The Case for Cashflow (and Why You Should Always Make 2 Offers)
Ya know, it seems that everybody who gets into REI sets their sights on flipping houses – whether they want to be a fix & flip rehabber like you see on TV or a wholesaler. And don’t get me wrong, I’m both… and I’m a firm believer that earning those chunks of cash through flipping houses is far better than almost any other way I can think of to make great chunks of money.
But, that’s not how you build wealth and stability in your business and in your life…
When I first started investing I really didn’t care about cashflow. Young and dumb, I only cared about creating a spread between what I could get a property under contract for and what I could quickly flip to another buyer for. The idea of wholesaling appealed to me from the beginning, and like a drug I was addicted to the quick payouts and ability to “invest” with no money or credit.
Two years into my full time wholesaling investment strategy I decided to take some time off and just enjoy life. I was averaging $30,000 a month at the time and knew I could just flip a house quickly if I needed any extra money.
HUGE, HUGE mistake.
During that same time the market crashed (end of 2006) and I couldn’t do a deal to save my life. I was burning through all my savings and realized that I was never truly “investing” but instead just had a full-time job wholesaling. Now that all the cash buyers dried up I was out of a job and panicking.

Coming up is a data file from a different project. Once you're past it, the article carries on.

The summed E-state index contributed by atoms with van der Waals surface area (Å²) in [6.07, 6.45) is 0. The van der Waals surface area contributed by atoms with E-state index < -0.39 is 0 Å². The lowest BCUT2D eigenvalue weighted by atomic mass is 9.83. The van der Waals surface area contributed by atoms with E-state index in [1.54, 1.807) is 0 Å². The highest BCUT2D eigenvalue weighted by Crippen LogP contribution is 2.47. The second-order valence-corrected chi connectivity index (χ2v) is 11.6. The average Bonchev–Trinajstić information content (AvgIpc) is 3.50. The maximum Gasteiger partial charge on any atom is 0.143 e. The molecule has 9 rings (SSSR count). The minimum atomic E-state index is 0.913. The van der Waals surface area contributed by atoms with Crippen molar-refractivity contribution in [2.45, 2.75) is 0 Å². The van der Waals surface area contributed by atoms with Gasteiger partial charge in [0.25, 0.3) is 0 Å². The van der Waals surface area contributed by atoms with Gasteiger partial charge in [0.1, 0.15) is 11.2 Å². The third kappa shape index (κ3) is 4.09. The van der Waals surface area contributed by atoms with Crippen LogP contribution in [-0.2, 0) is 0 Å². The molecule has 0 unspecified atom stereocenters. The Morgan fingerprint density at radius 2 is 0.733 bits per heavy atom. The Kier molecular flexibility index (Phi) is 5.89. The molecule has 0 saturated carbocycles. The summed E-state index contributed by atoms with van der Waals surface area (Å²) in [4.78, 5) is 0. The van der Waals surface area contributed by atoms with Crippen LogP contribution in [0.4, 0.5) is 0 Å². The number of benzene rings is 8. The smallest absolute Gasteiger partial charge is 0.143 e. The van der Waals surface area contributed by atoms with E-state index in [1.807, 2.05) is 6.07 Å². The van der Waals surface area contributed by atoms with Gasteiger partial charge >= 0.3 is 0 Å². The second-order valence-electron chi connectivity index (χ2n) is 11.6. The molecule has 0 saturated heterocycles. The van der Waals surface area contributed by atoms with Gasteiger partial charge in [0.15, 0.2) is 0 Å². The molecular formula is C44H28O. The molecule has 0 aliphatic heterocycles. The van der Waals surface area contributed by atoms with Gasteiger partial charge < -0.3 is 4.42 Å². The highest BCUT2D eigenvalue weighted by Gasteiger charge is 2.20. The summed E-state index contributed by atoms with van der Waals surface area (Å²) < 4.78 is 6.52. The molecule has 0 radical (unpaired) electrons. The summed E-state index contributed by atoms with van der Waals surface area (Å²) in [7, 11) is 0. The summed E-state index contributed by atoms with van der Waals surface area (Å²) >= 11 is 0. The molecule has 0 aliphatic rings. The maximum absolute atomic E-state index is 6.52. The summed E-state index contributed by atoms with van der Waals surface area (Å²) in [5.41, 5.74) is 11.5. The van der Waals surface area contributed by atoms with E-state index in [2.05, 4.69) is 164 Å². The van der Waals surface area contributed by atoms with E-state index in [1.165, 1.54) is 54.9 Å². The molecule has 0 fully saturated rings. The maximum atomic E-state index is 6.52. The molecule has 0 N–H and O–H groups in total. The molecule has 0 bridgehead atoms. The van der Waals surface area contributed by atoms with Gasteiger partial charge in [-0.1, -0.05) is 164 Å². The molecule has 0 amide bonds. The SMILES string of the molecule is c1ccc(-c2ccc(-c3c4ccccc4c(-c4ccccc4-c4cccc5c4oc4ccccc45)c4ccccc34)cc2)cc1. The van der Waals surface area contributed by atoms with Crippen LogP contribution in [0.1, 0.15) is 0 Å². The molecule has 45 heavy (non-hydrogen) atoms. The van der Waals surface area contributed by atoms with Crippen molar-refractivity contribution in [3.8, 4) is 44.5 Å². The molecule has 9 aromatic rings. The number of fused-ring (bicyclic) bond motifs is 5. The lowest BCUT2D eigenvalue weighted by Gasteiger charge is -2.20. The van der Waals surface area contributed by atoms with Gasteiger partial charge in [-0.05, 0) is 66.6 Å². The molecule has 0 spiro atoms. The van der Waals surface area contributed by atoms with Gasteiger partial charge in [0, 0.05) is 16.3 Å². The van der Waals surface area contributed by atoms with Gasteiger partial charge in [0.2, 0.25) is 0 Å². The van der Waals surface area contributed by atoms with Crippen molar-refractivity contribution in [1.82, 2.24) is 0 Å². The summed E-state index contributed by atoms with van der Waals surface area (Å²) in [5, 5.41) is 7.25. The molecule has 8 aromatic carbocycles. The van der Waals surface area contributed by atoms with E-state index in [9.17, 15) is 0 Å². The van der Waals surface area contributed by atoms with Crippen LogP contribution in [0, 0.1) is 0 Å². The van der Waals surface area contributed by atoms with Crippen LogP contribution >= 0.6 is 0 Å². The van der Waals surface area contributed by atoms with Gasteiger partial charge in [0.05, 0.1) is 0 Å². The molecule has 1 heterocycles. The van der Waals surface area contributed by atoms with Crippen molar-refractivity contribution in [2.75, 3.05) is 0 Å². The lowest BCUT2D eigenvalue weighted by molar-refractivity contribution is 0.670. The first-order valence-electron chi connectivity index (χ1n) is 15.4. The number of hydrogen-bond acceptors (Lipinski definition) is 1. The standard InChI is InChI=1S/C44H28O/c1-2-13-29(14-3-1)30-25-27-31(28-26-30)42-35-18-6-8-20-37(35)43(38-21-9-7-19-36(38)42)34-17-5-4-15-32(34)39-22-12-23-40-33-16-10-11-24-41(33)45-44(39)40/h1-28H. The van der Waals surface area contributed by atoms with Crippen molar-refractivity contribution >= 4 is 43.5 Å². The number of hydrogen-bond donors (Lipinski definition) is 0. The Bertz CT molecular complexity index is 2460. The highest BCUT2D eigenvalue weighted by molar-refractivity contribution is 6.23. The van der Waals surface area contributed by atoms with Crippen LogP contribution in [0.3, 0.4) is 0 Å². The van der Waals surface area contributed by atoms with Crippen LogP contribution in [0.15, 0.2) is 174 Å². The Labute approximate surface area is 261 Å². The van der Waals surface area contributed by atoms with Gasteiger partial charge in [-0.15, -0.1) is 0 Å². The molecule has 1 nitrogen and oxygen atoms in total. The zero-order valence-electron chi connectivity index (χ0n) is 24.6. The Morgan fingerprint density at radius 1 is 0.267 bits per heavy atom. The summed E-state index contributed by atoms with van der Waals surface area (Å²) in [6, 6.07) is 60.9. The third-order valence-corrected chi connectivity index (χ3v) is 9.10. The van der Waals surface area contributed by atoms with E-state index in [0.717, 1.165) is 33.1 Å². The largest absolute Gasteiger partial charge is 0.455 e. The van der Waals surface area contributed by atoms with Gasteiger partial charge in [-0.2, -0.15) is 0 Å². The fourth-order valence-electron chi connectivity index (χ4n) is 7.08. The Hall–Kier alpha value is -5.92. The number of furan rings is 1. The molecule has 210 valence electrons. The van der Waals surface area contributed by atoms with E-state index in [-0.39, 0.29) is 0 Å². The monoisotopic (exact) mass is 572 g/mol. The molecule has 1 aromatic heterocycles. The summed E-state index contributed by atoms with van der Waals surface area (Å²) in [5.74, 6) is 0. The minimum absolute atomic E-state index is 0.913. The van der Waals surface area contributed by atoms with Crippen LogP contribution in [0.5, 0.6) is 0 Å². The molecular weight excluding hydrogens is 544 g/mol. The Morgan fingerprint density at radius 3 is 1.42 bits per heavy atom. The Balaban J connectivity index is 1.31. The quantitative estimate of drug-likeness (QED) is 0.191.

I instantly changed my philosophy on investing and began focusing 80% of my time on creating cashflow through long term buy & holds. The goal was to make offers to motivated sellers where I offered them two choices. The first choice was my Maximum Allowable Offer (MAO) at wholesale pricing, which typically was calculated by taking the current market value of a property and subtracting out estimated repairs. Then I would take that number and multiply it by 70%, and finally subtract out what I wanted to make as a wholesale fee and that would be my cash purchase price. (I will walk you through the numbers in a moment.)
The second offer would be my “terms” offer where I would make a negotiated monthly payment at zero interest rate but pay sellers asking price (or sometimes above the seller’s asking price). I always tried to stretch the length of the agreement out 10 years or more, which would allow me plenty of time to decide what I wanted to do with the property. Now this only works if they have decent financing in place or if they own the property free and clear.
Here is an example of my two-offer approach on a property where the motivated seller owns a house currently worth $100,000, which he purchased 10 years ago for $50,000. His current mortgage costs $485 a month and he currently only owes $30,000 that’s left on the loan
Initially I would offer $56,000 cash for the property, which is my Wholesale MAO. I calculated this number by taking the current market value ($100,000) and subtracting out the estimated repairs ($15,000 – I just made this number up for the purpose of this exercise). Then I would subtract out what I would want to make as a wholesale fee, which in this case is $5,000 then multiply the final number by .70 (70%). This gives me $56,000.